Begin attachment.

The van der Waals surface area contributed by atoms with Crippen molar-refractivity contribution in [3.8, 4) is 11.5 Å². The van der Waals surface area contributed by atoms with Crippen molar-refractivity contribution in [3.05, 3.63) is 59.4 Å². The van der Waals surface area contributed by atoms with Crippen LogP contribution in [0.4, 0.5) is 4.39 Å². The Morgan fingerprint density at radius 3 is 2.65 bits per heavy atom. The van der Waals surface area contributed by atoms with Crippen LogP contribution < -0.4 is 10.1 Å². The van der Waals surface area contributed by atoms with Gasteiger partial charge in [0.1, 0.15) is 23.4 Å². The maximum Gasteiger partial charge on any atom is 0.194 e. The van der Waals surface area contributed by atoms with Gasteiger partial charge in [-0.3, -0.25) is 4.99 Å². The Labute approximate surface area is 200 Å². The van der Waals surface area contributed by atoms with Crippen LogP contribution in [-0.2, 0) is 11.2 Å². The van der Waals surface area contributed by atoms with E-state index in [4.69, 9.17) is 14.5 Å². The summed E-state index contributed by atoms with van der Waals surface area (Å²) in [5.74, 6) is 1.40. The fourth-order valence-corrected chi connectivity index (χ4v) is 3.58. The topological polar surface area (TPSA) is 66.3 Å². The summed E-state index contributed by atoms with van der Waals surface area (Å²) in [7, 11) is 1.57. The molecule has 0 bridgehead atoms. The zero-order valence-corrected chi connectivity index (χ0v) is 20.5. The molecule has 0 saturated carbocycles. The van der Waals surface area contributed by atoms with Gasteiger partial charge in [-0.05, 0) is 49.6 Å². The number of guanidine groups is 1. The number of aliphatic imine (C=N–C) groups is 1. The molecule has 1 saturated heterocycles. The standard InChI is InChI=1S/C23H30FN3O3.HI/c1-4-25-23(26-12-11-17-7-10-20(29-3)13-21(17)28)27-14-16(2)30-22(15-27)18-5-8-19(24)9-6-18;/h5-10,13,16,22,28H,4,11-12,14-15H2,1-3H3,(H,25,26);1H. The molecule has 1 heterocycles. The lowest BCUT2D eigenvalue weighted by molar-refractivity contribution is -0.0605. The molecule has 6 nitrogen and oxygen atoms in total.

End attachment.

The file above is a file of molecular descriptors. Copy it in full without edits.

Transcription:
The van der Waals surface area contributed by atoms with Crippen molar-refractivity contribution in [3.8, 4) is 11.5 Å². The van der Waals surface area contributed by atoms with Crippen molar-refractivity contribution in [3.05, 3.63) is 59.4 Å². The van der Waals surface area contributed by atoms with Crippen LogP contribution in [0.4, 0.5) is 4.39 Å². The Morgan fingerprint density at radius 3 is 2.65 bits per heavy atom. The van der Waals surface area contributed by atoms with Crippen LogP contribution < -0.4 is 10.1 Å². The van der Waals surface area contributed by atoms with Gasteiger partial charge in [0.1, 0.15) is 23.4 Å². The maximum Gasteiger partial charge on any atom is 0.194 e. The van der Waals surface area contributed by atoms with Gasteiger partial charge in [-0.3, -0.25) is 4.99 Å². The Labute approximate surface area is 200 Å². The van der Waals surface area contributed by atoms with Crippen LogP contribution in [-0.2, 0) is 11.2 Å². The van der Waals surface area contributed by atoms with E-state index in [4.69, 9.17) is 14.5 Å². The summed E-state index contributed by atoms with van der Waals surface area (Å²) in [5.74, 6) is 1.40. The fourth-order valence-corrected chi connectivity index (χ4v) is 3.58. The topological polar surface area (TPSA) is 66.3 Å². The summed E-state index contributed by atoms with van der Waals surface area (Å²) in [7, 11) is 1.57. The molecule has 0 bridgehead atoms. The zero-order valence-corrected chi connectivity index (χ0v) is 20.5. The molecule has 0 saturated carbocycles. The van der Waals surface area contributed by atoms with Gasteiger partial charge in [-0.05, 0) is 49.6 Å². The number of guanidine groups is 1. The number of aliphatic imine (C=N–C) groups is 1. The molecule has 1 saturated heterocycles. The standard InChI is InChI=1S/C23H30FN3O3.HI/c1-4-25-23(26-12-11-17-7-10-20(29-3)13-21(17)28)27-14-16(2)30-22(15-27)18-5-8-19(24)9-6-18;/h5-10,13,16,22,28H,4,11-12,14-15H2,1-3H3,(H,25,26);1H. The molecule has 1 heterocycles. The lowest BCUT2D eigenvalue weighted by molar-refractivity contribution is -0.0605. The molecule has 6 nitrogen and oxygen atoms in total.